maintenance of networks by health carriers and to
ensure the adequacy, accessibility, transparency, and
quality of health care services. Most state legislatures
were not focused on amending their laws to reflect revisions in the model act in the current legislative sessions,
as it was just adopted by the NAIC in November 2015.
However, 2017 may be a pivotal year for states to take
up the model act. 5
Any willing provider
During the early years of HMO development, similar
issues came to bear with regard to network limits on access
to physicians. Many patients were unhappy that they had
to pick a gatekeeper in the HMO’s network in order to get
a referral to a specialist. In response, states adopted “any
willing provider” laws that require health insurance carriers to allow health care providers to become members of
the carriers’ networks if certain conditions are met. Such
statutes prohibit insurance carriers from limiting membership within their provider networks based upon geography
or other characteristics as long as a provider is willing
and able to meet the conditions of network membership
set by the carrier. At present, 27 states have adopted “any
willing provider” statutes. 6
Preparing for the future
Because most state legislatures have yet to address the
challenges of narrow/tiered networks and surprise billing, it is likely that this will be a hot issue at the state
level in 2017. Until then, it is important for surgeons to
be engaged in efforts in the medical community in their
states, as it will be challenging to convince lawmakers to
adopt legislation that will meet the needs of physicians,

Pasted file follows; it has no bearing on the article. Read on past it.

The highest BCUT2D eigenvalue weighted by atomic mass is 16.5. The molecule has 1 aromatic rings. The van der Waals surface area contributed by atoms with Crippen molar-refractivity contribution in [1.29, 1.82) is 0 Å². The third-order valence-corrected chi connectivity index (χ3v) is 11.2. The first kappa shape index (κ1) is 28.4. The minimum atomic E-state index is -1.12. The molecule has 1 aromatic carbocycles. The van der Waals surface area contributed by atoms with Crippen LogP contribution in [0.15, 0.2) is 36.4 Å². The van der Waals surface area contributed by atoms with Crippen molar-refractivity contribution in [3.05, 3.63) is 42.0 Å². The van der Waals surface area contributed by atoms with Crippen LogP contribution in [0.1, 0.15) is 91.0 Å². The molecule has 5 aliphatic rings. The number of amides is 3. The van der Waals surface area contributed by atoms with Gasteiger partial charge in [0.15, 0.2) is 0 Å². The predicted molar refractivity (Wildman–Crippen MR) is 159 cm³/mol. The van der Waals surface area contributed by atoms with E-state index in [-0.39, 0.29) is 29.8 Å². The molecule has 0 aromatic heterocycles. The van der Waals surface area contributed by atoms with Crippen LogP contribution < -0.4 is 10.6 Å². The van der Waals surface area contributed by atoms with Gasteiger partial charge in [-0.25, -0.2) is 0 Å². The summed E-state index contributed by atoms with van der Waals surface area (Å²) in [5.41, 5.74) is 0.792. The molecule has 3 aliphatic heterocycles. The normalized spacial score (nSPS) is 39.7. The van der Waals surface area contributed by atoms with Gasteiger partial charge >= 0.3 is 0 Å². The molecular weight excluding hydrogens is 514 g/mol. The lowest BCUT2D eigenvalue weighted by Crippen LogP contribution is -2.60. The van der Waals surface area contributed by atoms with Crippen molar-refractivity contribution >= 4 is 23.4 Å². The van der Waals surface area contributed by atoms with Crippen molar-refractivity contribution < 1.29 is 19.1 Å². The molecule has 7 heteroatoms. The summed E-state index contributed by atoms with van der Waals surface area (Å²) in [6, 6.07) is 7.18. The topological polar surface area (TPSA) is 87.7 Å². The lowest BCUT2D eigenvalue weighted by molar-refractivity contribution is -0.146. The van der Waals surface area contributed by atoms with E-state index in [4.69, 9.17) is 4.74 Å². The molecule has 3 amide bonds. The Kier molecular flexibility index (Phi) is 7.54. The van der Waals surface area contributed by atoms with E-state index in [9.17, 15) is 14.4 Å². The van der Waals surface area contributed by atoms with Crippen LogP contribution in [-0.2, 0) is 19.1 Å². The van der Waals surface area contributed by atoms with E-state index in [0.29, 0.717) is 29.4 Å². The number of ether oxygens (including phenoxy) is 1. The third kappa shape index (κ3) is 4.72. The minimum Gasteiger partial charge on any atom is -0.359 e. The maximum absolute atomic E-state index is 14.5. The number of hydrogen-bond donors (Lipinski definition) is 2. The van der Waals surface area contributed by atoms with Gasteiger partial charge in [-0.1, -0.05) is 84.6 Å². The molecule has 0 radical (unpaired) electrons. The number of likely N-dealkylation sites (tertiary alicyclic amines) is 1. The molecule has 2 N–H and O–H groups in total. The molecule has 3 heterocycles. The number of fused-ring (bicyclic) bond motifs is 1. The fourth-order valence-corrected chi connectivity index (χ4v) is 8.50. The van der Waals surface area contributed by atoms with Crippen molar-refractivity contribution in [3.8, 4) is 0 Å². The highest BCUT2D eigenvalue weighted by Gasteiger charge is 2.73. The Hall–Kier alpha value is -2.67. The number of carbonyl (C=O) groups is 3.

insurers, and, most importantly, patients.
The College encourages surgeons and ACS chapters to
not only engage in the medical community’s grassroots
advocacy activities related to this issue, but also to notify
the State Affairs staff in the College’s Division of Advocacy
and Health Policy at firstname.lastname@example.org if legislation
is introduced or a legislative initiative is proposed by a
professional organization in the state. ♦
1. American College of Surgeons. Statement on Physician
Tiering and Narrow Network Programs. Available at:
Accessed April 26, 2016.
2. New York Department of Financial Services. Protection
from surprise bills and emergency services. Available
Accessed April 26, 2016.
3. Becker AL. Cheat sheet: What’s in the big health care
bill. Connecticut Mirror. June 1, 2015. Available at: http://
health-care-bill/. Accessed April 26, 2016.
4. Florida H.B. 221. An Act Relating to Health Care
Services. Available at: www.flsenate.gov/Session/
Bill/2016/221. Accessed April 26, 2016.
5. National Association of Insurance Commissioners.
Network adequacy. Available at: www.naic.org/cipr_
topics/ topic_network_adequacy.htm. Accessed April
6. National Conference of State Legislatures. Any willing
or authorized provider. Available at: www.ncsl.org/
aspx. Accessed April 26, 2016.